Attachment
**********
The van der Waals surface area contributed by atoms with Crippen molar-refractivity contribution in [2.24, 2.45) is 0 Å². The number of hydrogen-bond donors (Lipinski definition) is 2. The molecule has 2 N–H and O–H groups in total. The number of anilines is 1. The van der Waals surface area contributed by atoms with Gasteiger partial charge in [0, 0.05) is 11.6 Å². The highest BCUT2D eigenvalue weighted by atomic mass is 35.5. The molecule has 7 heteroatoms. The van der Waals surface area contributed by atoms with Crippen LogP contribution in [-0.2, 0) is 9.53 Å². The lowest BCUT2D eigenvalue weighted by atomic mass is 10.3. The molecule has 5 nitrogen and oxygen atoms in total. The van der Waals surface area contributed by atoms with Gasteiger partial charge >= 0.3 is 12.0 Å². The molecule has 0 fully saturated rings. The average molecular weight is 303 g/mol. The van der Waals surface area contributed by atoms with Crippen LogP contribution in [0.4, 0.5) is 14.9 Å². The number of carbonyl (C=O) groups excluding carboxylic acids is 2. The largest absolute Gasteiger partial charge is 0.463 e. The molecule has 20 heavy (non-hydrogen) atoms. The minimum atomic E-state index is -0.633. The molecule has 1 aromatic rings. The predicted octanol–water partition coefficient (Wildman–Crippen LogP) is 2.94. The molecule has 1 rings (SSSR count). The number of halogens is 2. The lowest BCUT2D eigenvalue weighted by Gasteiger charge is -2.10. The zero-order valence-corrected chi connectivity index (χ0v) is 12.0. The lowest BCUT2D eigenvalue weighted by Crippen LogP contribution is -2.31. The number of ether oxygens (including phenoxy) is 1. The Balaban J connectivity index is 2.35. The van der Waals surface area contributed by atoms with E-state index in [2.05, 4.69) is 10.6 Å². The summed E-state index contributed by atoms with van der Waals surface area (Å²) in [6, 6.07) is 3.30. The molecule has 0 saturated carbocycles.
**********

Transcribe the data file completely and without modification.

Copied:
The van der Waals surface area contributed by atoms with Crippen molar-refractivity contribution in [2.24, 2.45) is 0 Å². The number of hydrogen-bond donors (Lipinski definition) is 2. The molecule has 2 N–H and O–H groups in total. The number of anilines is 1. The van der Waals surface area contributed by atoms with Gasteiger partial charge in [0, 0.05) is 11.6 Å². The highest BCUT2D eigenvalue weighted by atomic mass is 35.5. The molecule has 7 heteroatoms. The van der Waals surface area contributed by atoms with Crippen LogP contribution in [-0.2, 0) is 9.53 Å². The lowest BCUT2D eigenvalue weighted by atomic mass is 10.3. The molecule has 5 nitrogen and oxygen atoms in total. The van der Waals surface area contributed by atoms with Gasteiger partial charge >= 0.3 is 12.0 Å². The molecule has 0 fully saturated rings. The average molecular weight is 303 g/mol. The van der Waals surface area contributed by atoms with Crippen LogP contribution in [0.4, 0.5) is 14.9 Å². The number of carbonyl (C=O) groups excluding carboxylic acids is 2. The largest absolute Gasteiger partial charge is 0.463 e. The molecule has 20 heavy (non-hydrogen) atoms. The minimum atomic E-state index is -0.633. The molecule has 1 aromatic rings. The predicted octanol–water partition coefficient (Wildman–Crippen LogP) is 2.94. The molecule has 1 rings (SSSR count). The number of halogens is 2. The lowest BCUT2D eigenvalue weighted by Gasteiger charge is -2.10. The zero-order valence-corrected chi connectivity index (χ0v) is 12.0. The lowest BCUT2D eigenvalue weighted by Crippen LogP contribution is -2.31. The number of ether oxygens (including phenoxy) is 1. The Balaban J connectivity index is 2.35. The van der Waals surface area contributed by atoms with E-state index in [2.05, 4.69) is 10.6 Å². The summed E-state index contributed by atoms with van der Waals surface area (Å²) in [6, 6.07) is 3.30. The molecule has 0 saturated carbocycles.